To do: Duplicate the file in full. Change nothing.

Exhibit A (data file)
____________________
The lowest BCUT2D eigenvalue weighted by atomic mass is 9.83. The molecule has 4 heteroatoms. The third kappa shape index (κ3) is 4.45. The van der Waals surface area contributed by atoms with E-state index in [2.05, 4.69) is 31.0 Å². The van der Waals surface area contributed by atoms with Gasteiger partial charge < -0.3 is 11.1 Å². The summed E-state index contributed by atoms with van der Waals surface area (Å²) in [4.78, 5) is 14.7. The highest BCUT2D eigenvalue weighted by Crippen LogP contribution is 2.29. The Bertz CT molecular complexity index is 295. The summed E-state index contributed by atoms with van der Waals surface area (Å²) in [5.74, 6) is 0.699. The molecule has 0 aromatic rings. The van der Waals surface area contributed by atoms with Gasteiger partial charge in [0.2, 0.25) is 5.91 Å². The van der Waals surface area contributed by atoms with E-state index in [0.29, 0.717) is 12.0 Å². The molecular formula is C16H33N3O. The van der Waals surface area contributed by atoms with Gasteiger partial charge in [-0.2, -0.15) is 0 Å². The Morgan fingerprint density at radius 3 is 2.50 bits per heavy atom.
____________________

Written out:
The lowest BCUT2D eigenvalue weighted by atomic mass is 9.83. The molecule has 4 heteroatoms. The third kappa shape index (κ3) is 4.45. The van der Waals surface area contributed by atoms with E-state index in [2.05, 4.69) is 31.0 Å². The van der Waals surface area contributed by atoms with Gasteiger partial charge < -0.3 is 11.1 Å². The summed E-state index contributed by atoms with van der Waals surface area (Å²) in [4.78, 5) is 14.7. The highest BCUT2D eigenvalue weighted by Crippen LogP contribution is 2.29. The Bertz CT molecular complexity index is 295. The summed E-state index contributed by atoms with van der Waals surface area (Å²) in [5.74, 6) is 0.699. The molecule has 0 aromatic rings. The van der Waals surface area contributed by atoms with Gasteiger partial charge in [0.2, 0.25) is 5.91 Å². The van der Waals surface area contributed by atoms with E-state index in [0.29, 0.717) is 12.0 Å². The molecular formula is C16H33N3O. The van der Waals surface area contributed by atoms with Gasteiger partial charge in [-0.2, -0.15) is 0 Å². The Morgan fingerprint density at radius 3 is 2.50 bits per heavy atom.